As is often the case on SST, I found myself one afternoon on a bus with essentially no knowledge of where I was going. My mom quickly explained that we were headed to a funeral, and I became concerned. “Did you know her well”, I asked my host brother. “No, we never met”, he replied.
Suddenly I was in a small Catholic church filled with dark wood, porcelain-white figurines of Jesus and Mary, and haunting music. I have grown accustomed throughout SST to standing out in a crowd, but I felt especially unique in this situation. Often there are a few other foreigners around, but as I glanced around it was evident that I was the sole foreigner among around 150 people. And as a Mennonite, I couldn’t hide my lack of prior knowledge about Catholic rituals and chants, especially given that it was in Spanish.
After the service ended my host brother explained, “We’re going to eat,” and I excitedly followed the crowd out of the sanctuary, expecting to enter some type of church kitchen. Instead, everyone filed out of the church and began to walk uphill on a cobblestone path into the surrounding mountains. Before long, we reached a cemetery filled with small gray crosses and plastic flowers.
I watched as someone prayed over the casket—clearly, the burial process was beginning, something that I hadn’t seen in over a decade. Unlike in the US, it was clear the entire crowd was going to be present for the burial. There were so many people that it was impossible to hear the prayer or see what was going on, but I perched on a cement block and watched.
Suddenly, I noticed that buckets of tan liquid were being passed around, and I was handed a cup. “It’s chicha (a fermented corn drink)”, my brother explained. I watched as indigenous men downed the liquid cup by cup and began sipping my own until my stomach burned.
Several people began distributing bread and crackers on a blue bedsheet. A box of banana halves came next, and finally, gray tubs of unseasoned chicken, potatoes, and corn were passed out. Everyone sat contentedly on the hillside of the cemetery, amongst the graves, and we ate together as dirt was shoveled over the casket.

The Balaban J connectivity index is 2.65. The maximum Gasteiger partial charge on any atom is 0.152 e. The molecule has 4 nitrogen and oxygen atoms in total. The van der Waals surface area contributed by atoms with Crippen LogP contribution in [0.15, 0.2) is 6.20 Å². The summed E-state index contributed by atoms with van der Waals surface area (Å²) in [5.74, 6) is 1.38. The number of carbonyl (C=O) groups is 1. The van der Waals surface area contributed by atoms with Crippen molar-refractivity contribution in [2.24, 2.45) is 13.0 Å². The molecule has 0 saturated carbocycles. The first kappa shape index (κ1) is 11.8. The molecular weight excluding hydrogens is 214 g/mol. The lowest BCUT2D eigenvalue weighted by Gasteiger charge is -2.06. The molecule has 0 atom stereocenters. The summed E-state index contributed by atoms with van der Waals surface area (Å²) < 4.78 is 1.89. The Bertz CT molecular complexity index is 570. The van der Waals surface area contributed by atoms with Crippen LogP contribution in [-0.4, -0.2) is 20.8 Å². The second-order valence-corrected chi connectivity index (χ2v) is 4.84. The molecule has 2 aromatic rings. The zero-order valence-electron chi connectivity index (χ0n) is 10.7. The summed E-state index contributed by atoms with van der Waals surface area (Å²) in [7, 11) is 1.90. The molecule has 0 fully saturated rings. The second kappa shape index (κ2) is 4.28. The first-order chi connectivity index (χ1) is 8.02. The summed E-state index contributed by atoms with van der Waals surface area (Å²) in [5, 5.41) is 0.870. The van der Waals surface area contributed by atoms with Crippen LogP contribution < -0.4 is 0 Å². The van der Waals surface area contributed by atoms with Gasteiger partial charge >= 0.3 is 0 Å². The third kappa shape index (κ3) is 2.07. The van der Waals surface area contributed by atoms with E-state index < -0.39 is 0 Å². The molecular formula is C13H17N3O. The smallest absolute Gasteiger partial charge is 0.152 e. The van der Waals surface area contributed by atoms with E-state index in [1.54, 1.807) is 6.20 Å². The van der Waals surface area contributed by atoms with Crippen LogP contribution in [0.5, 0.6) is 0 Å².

Here’s the cemetery where the burial took place.
Although I felt uncomfortable at points during this experience, I was also amazed at the beauty of the way that the indigenous community joined together to celebrate the deceased and even shared a meal together. One of my favorite aspects of being here in my service region has been getting a remarkable glimpse into the indigenous population of Ecuador.
One other religious experience that I’ve had on service stands out to me but in a much more joyful atmosphere. I attend an evangelical church every Sunday with my host family, and one week, I was shocked to see a large group of Americans there too. They were promptly introduced as a group from Pleasant View Church, an Anabaptist Evangelical church from Goshen!
Members of Pleasant View Church from Goshen worship alongside members of my evangelical church.
This funny Goshen coincidence gave me another opportunity to reflect on how religion and community reinforce each other, albeit in a very different way than the funeral. It reminded me that “church” is not simply a building that people meet in weekly, but has a much broader scope. Shared faith allowed two groups from very different backgrounds who speak different languages to worship together. Likewise, it provided a foundation for a large community to mourn and celebrate life together.